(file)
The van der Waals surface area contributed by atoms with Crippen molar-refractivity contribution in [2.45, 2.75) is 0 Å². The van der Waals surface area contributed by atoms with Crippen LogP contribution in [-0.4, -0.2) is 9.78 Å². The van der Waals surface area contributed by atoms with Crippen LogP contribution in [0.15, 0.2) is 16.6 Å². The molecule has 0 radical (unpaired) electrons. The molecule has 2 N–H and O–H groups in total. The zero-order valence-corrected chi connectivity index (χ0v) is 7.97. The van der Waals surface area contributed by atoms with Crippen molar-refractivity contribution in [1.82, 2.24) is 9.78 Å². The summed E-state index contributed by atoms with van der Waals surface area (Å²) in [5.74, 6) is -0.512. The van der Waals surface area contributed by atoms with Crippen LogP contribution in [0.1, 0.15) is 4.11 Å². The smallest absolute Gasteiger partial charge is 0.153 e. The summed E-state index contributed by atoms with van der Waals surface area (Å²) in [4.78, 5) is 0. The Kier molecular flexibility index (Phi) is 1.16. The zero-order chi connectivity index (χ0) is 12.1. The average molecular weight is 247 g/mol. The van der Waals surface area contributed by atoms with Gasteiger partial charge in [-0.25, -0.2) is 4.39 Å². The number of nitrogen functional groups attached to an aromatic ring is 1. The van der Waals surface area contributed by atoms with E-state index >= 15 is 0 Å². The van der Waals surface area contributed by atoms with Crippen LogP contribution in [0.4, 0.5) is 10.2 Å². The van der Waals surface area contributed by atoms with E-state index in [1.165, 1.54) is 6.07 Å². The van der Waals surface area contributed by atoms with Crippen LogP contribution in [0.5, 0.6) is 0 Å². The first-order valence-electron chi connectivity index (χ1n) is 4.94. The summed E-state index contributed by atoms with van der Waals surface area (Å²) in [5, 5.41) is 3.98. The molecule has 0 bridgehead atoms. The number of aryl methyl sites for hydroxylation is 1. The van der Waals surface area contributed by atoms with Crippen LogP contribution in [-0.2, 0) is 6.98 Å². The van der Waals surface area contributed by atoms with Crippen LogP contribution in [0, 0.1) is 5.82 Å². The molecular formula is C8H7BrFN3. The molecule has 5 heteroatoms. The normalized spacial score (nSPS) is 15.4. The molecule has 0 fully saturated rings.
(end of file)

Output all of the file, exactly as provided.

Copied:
The van der Waals surface area contributed by atoms with Crippen molar-refractivity contribution in [2.45, 2.75) is 0 Å². The van der Waals surface area contributed by atoms with Crippen LogP contribution in [-0.4, -0.2) is 9.78 Å². The van der Waals surface area contributed by atoms with Crippen LogP contribution in [0.15, 0.2) is 16.6 Å². The molecule has 0 radical (unpaired) electrons. The molecule has 2 N–H and O–H groups in total. The zero-order valence-corrected chi connectivity index (χ0v) is 7.97. The van der Waals surface area contributed by atoms with Crippen molar-refractivity contribution in [1.82, 2.24) is 9.78 Å². The summed E-state index contributed by atoms with van der Waals surface area (Å²) in [5.74, 6) is -0.512. The van der Waals surface area contributed by atoms with Crippen LogP contribution in [0.1, 0.15) is 4.11 Å². The smallest absolute Gasteiger partial charge is 0.153 e. The summed E-state index contributed by atoms with van der Waals surface area (Å²) in [4.78, 5) is 0. The Kier molecular flexibility index (Phi) is 1.16. The zero-order chi connectivity index (χ0) is 12.1. The average molecular weight is 247 g/mol. The van der Waals surface area contributed by atoms with Gasteiger partial charge in [-0.25, -0.2) is 4.39 Å². The number of nitrogen functional groups attached to an aromatic ring is 1. The van der Waals surface area contributed by atoms with E-state index >= 15 is 0 Å². The van der Waals surface area contributed by atoms with Crippen LogP contribution in [0.4, 0.5) is 10.2 Å². The van der Waals surface area contributed by atoms with E-state index in [1.165, 1.54) is 6.07 Å². The van der Waals surface area contributed by atoms with Crippen LogP contribution in [0.5, 0.6) is 0 Å². The first-order valence-electron chi connectivity index (χ1n) is 4.94. The summed E-state index contributed by atoms with van der Waals surface area (Å²) in [5, 5.41) is 3.98. The molecule has 0 bridgehead atoms. The number of aryl methyl sites for hydroxylation is 1. The van der Waals surface area contributed by atoms with Crippen LogP contribution in [-0.2, 0) is 6.98 Å². The van der Waals surface area contributed by atoms with Crippen LogP contribution in [0, 0.1) is 5.82 Å². The molecular formula is C8H7BrFN3. The molecule has 5 heteroatoms. The normalized spacial score (nSPS) is 15.4. The molecule has 0 fully saturated rings.